Soma Patnaik, Priyanka Bhatnagar, Ruby Bansal, Joyita Sarkar, Ashok Kumar, Pradeep Kumar and Kailash C. Gupta Pages 261 - 287 ( 27 )
Background: Synthetic and natural polymers and their modified derivatives are widely being used in various biomedical applications. Recently, natural polymers (polysaccharides) and their modified analogs, in particular, have attracted the attention of the researchers to use these materials specifically as drug delivery systems and macromolecular prodrugs. These applications have opened up new avenues to design and develop such materials capable of delivering therapeutic drugs (conventional and nucleic acid-based) to the targeted tissues/cells in a controlled manner. Biodegradability, biocompatibility and non-toxic nature have made them quite useful for such applications.
Methods: Various polysaccharide-based delivery agents, developed over the last ten years, and their applications have been reviewed in detail.
Results: Polysaccharides conjugated to various ligands have been shown to deliver anticancer drugs and genetic materials inside the cells. Some of them have displayed their targeting ability i.e. delivery of a drug / gene to a specific tissue/cell. For gene delivery applications, these polysaccharides have been modified to incorporate cationic charge density facilitating interactions of the complexes with the cell membranes and their uptake. Likewise, anti-cancer drugs have been delivered by self-assembled formulations of modified polysaccharides in a controlled manner. Besides, a brief description of the methods of their preparation has also been outlined. These formations have clearly demonstrated the significance of polysaccharide-based delivery agents. Some of these formulations are in various phases of clinical trials.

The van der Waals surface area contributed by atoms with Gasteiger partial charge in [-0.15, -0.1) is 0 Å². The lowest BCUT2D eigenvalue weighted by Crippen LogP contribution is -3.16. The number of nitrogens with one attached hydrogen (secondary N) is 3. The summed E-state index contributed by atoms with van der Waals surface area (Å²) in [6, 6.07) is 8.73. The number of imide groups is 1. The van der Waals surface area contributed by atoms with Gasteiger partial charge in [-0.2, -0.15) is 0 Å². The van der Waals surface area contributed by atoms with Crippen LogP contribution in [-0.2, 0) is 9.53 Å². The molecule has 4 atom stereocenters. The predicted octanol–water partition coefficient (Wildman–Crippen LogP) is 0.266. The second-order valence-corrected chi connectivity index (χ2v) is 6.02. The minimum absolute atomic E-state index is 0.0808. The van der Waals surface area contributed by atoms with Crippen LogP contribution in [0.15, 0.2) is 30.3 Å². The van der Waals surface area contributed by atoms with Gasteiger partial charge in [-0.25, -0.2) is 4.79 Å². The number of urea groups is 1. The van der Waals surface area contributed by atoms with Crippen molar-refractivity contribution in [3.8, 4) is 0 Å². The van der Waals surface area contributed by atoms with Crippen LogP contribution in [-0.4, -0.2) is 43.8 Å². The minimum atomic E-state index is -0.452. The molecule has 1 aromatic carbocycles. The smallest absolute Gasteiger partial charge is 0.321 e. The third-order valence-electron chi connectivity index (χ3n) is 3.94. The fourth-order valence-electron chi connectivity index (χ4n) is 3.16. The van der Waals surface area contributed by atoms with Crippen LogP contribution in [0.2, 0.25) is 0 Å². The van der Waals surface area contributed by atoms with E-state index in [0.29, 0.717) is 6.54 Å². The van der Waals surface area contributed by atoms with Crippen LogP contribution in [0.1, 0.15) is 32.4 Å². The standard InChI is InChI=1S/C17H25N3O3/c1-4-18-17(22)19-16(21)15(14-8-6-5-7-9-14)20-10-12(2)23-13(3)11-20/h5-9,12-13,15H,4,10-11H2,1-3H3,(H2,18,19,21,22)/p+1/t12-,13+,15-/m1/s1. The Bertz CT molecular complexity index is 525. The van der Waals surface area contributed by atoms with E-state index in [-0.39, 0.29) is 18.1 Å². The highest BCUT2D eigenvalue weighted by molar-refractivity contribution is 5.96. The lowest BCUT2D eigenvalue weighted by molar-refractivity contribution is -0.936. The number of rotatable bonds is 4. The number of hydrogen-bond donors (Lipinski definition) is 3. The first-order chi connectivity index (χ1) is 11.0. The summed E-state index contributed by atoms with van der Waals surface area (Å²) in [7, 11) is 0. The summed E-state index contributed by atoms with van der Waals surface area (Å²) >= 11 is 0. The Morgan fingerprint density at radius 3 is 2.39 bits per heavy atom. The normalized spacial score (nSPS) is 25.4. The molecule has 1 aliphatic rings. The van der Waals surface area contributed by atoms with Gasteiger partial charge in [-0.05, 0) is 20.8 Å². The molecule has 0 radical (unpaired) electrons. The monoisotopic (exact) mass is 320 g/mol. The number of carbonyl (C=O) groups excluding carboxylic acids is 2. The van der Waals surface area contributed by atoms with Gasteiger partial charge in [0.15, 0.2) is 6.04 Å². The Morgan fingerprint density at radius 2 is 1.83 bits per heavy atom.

Conclusion: A wide range of polysaccharide-based conjugates have been designed, synthesized and evaluated for their ability to transport drug/gene inside the cells. Further studies would establish the superiority of such formulations in the medical applications.
Biomolecule carrier, chitosan, dextran, hyaluronic acid, guar gum, gellan gum, xanthan gum, alginic acid, pullulan.
CSIR- Institute of Genomics and Integrative Biology, Mall Road, Delhi University Campus, Delhi, 110007, India.